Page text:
Whom should the shoulder-pole be used against? This major question of right and wrong was what Ko Hsiang, the Party representative, must first of all help Lei Kang understand. Beating a peasant with the pole would inevitably lose the support of the masses for the peasants’ self-defence force and in the end lead to its defeat. Ko Hsiang saw that in the issue of the shoulder-pole was the important question of the orientation of the peasants’ armed force. She used this incident to carry out education on class and line among the members of the self-defence force. They recalled that, before taking up arms in rebellion, they had all been forced, like the hired hand, to work for local tyrants and undergo untold misery. Lei Kang himself had carried a local tyrant’s sedan-chair for over a decade. Ko Hsiang made Lei Kang and the others understand this important question: “Who are our enemies? Who are are our friends? This is a question of the first importance for the revolution.” Imperialism, the Kuomintang reactionaries and the reactionary landlords and local tyrants were the implacable enemies of the revolution, whereas the masses of the working people, oppressed and exploited in different ways, “all hate the same enemy and all find life hard and rough going.” They constituted the main forces of the revolution and should unite to smash the chains of the old world.
Marxist class analysis inexorably persuaded Lei Kang to see the truth. “All the poor are ground down by landlords, who ride roughshod over the poor,” he exclaimed. Torn between hatred and remorse, he picked up the showder-pole and flung it aside, This was followed by a moving scene. The hired hand who had just escaped a beating received, with tears in his eyes, a bundle of clothing and some silver that Ko Hsiang gave him on behalf of the peasant armed force. “Brothers! Give me a gun, let me join your force and fight,” he cried out. The will to make revolution latent in the heart of this slave who had suffered from hunger and cold for years now burst forth—the result of Ko Hsiang’s propagandizing and implementing the revolutionary line. Instead of calling the armed peasants warlords as he had done before, the hired hand came to an awakening and volunteered to join them. This was because of the fundamental change in the attitude of the peasants towards their working-class brothers.
Carrying out the correct line always involves repeated struggles between proletarian ideology and non-proletarian ideology. As a Communist sowing the seeds of revolution, Ko Hsiang’s task was to guide the armed peasants to do things according to the line and policies of the Party at all times and gradually put this armed force on the correct Marxist-Leninist path politically, militarily, organizationally and ideologically.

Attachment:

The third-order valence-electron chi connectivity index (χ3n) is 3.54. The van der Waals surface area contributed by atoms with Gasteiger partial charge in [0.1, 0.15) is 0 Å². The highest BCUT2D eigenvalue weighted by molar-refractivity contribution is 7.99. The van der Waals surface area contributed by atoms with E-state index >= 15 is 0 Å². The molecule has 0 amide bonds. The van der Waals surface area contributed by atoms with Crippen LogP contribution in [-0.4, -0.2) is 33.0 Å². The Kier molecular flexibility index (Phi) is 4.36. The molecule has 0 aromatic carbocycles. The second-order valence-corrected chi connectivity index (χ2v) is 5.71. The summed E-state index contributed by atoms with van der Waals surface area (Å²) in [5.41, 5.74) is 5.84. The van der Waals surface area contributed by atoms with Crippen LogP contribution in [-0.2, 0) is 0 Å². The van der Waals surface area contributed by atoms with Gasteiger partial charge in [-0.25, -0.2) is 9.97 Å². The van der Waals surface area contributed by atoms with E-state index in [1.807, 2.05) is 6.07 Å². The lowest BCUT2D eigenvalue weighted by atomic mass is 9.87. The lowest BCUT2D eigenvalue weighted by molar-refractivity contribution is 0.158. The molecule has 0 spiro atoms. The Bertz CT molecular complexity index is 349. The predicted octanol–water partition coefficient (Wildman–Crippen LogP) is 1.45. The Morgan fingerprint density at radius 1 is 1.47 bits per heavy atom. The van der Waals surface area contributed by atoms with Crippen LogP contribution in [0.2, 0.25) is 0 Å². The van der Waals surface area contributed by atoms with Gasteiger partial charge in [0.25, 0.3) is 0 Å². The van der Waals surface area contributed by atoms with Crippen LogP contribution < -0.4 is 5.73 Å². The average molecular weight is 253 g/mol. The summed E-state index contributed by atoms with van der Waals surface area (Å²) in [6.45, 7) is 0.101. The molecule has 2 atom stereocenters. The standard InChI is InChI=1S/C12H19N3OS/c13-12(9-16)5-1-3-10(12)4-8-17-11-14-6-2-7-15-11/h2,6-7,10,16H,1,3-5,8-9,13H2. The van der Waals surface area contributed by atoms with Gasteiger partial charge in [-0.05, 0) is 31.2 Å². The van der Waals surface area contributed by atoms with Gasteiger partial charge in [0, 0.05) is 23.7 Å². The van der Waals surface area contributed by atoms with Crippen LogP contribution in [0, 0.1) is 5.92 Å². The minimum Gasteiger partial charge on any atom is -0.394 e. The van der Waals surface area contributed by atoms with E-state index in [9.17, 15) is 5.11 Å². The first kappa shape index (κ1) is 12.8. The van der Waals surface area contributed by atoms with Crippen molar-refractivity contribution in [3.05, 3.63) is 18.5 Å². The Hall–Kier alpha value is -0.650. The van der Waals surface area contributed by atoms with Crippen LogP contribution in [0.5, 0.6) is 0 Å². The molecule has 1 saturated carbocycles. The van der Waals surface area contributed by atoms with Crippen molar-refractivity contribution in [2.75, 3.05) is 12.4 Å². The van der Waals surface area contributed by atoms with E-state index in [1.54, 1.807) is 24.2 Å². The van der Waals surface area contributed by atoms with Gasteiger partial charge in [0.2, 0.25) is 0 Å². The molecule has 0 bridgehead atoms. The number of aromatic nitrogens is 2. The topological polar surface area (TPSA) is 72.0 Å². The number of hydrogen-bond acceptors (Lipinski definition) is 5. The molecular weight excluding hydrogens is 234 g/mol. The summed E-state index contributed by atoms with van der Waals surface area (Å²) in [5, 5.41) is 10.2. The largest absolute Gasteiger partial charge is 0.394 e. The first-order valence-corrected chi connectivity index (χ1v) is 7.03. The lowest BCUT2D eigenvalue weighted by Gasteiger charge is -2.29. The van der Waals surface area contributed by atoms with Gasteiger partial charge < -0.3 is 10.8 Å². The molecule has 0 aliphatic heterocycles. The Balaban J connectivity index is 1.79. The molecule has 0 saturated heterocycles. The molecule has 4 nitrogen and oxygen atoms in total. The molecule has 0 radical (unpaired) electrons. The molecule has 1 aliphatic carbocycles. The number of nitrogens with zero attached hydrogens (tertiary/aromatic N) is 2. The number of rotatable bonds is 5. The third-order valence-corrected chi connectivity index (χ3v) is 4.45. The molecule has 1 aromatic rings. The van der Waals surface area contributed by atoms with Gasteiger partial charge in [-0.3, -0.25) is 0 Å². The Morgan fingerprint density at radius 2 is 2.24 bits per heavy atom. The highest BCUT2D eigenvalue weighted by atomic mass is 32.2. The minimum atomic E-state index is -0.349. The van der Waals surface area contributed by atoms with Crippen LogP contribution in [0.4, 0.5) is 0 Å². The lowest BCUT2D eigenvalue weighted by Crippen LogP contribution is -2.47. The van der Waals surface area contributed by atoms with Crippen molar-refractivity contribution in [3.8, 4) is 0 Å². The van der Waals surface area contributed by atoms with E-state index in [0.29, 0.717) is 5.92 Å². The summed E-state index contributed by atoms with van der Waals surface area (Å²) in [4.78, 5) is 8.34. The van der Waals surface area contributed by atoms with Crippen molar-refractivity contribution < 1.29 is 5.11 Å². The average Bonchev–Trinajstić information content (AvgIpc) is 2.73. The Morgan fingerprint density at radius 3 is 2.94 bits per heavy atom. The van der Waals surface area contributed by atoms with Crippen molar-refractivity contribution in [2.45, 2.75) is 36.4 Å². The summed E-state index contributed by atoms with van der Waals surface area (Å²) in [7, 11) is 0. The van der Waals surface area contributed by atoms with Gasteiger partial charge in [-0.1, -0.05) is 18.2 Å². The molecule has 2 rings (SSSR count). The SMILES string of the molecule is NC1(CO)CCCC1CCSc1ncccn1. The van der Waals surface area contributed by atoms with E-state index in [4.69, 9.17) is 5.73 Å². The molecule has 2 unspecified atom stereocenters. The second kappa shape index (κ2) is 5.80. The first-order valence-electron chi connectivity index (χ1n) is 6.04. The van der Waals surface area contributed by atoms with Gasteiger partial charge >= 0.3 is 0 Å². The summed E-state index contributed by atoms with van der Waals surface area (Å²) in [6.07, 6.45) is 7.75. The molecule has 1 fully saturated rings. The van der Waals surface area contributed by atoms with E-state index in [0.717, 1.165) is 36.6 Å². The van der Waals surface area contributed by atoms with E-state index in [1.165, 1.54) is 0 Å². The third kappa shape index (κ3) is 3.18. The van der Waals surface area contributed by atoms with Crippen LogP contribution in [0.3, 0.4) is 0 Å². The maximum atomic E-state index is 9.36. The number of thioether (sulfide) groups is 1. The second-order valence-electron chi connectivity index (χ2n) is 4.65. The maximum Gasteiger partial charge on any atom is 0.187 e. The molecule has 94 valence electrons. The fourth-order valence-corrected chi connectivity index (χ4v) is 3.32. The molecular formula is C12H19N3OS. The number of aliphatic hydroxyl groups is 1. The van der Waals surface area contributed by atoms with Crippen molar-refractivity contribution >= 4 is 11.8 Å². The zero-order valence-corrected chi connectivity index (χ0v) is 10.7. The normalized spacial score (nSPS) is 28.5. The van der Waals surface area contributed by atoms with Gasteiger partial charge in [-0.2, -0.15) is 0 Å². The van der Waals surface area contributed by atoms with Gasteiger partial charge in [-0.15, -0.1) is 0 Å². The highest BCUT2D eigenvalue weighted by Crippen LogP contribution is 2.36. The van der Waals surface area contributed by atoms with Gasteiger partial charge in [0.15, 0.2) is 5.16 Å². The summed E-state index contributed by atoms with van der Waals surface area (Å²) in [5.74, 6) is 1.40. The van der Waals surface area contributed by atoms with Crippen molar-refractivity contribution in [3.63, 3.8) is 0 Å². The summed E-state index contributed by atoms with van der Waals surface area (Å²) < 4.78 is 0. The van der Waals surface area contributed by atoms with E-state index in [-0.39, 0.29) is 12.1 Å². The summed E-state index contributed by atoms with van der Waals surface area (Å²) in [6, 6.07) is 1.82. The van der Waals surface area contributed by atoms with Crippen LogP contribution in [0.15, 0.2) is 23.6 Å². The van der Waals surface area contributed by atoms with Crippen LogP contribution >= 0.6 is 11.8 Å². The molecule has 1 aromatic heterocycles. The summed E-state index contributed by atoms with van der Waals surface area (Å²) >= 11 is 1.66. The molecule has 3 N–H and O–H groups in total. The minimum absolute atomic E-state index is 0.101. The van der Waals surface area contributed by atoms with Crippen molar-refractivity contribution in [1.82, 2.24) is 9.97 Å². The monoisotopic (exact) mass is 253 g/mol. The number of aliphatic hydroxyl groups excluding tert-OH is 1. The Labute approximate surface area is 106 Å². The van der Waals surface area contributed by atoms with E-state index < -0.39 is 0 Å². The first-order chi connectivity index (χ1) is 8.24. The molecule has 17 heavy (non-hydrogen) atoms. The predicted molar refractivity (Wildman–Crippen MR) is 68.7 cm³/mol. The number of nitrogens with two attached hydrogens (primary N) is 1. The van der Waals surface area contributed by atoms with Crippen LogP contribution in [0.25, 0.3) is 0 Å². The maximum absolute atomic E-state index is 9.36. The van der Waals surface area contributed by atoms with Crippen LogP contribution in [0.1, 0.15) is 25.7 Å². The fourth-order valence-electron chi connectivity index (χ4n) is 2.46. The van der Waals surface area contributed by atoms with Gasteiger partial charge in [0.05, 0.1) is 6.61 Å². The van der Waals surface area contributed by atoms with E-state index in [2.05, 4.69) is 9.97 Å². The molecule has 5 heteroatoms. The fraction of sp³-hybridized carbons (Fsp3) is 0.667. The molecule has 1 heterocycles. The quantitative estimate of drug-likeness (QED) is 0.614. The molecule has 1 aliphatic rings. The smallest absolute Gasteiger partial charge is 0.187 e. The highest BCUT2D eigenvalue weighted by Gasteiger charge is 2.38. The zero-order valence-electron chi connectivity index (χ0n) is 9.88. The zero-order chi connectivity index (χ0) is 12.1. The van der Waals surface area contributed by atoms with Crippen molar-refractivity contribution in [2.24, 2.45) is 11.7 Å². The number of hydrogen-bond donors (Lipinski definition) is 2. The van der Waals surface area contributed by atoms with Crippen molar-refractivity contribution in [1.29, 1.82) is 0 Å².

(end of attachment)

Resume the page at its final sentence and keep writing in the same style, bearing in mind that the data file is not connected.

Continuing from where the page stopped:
The hired hand (left) joins the peasant self-defence force.
The second half of the opera highlights the ideological clashes during military operations.
The armed “civil guards” of the reactionary landlords mounted an “encirclement and annihilation” operation against the armed revolutionary peasants.
Two opposing views on how to fight the enemy prevailed in the peasant self-defence force at the time when the enemy was big and strong while the peasants’ force was small and weak. Ko Hsiang stood firmly for carrying out the Party’s directive to move the armed peasant force from the mountain to wage guerrilla warfare, while Lei Kang wanted to charge forth and “die fighting, giving the enemy hell.” The struggle between these two divergent views builds up to the climax of the opera.
The enemy captured Grandmother Tu, an old poor peasant of Azalea Mountain. Her son had taken up arms and rebelled together with Lei Kang; after he was killed, Lei Kang called her his mother. The enemy had her tied to a tree and faggots piled about her feet. They made it known to everyone that they would burn her alive, hoping by this to lure and trap Lei Kang and his force.
The situation on Azalea Mountain was tense and serious, but through it all Ko Hsiang the Party representative kept her head. She analysed the situation, tried hard to dissuade the impetuous Lei Kang, calmed the confused rank-and-file and at the same time comforted the old woman’s grandson who was also a member of the peasant self-defence force. Ko Hsiang severely reprimanded the renegade deputy leader for his repeated provocations and cautioned her comrade-in-arms: “In a crisis we must not be muddy-headed. We must distinguish between right and wrong.”
But Lei Kang, urged on by his love for the old peasant woman and egged on by the renegade deputy leader, brushed aside the protests of Ko Hsiang and charged out of the mountain. He fell into the hands, of the waiting, enemy.
Ko Hsiang’s rock-firm stance in the torrent of conflict stemmed from her deep-rooted proletarian class feelings and her broad vision as a Communist. Daughter of a mine worker, she was full of class hatred bred of long suffering. Her parents, two brothers and a younger sister had died at the hands of the mine owner. Her husband had been killed by soldiers of the local tyrant on his way with her to make contact with the armed peasants on Azalea Mountain. Her hatred for the enemy and her love for her class brothers were strong and full, and anger filled her heart on hearing of the capture of Grandmother Tu. But she refuses to let the self-defence force sweep down the mountain to fight it out with the enemy. As the old woman described her: “She takes the Party’s instructions to heart, swallows her own grief and keeps the whole world in view.” Ko Hsiang understood that the task of the people’s army was not to fight for the sake of fighting or to seek personal revenge. Its task was to implement the Party’s programme and line—eliminate exploitation and realize communism. The army must resolutely carry out the Party’s directive. As the attacking enemy was superior in force, the armed peasants must bide their time before going over to the offensive to wipe out the enemy. The order was to carry out a planned strategic retreat so as to preserve their strength. To realize this the armed peasants must be made to see the overall situation and comply. They must not let concern for their own homes and relatives obstruct them.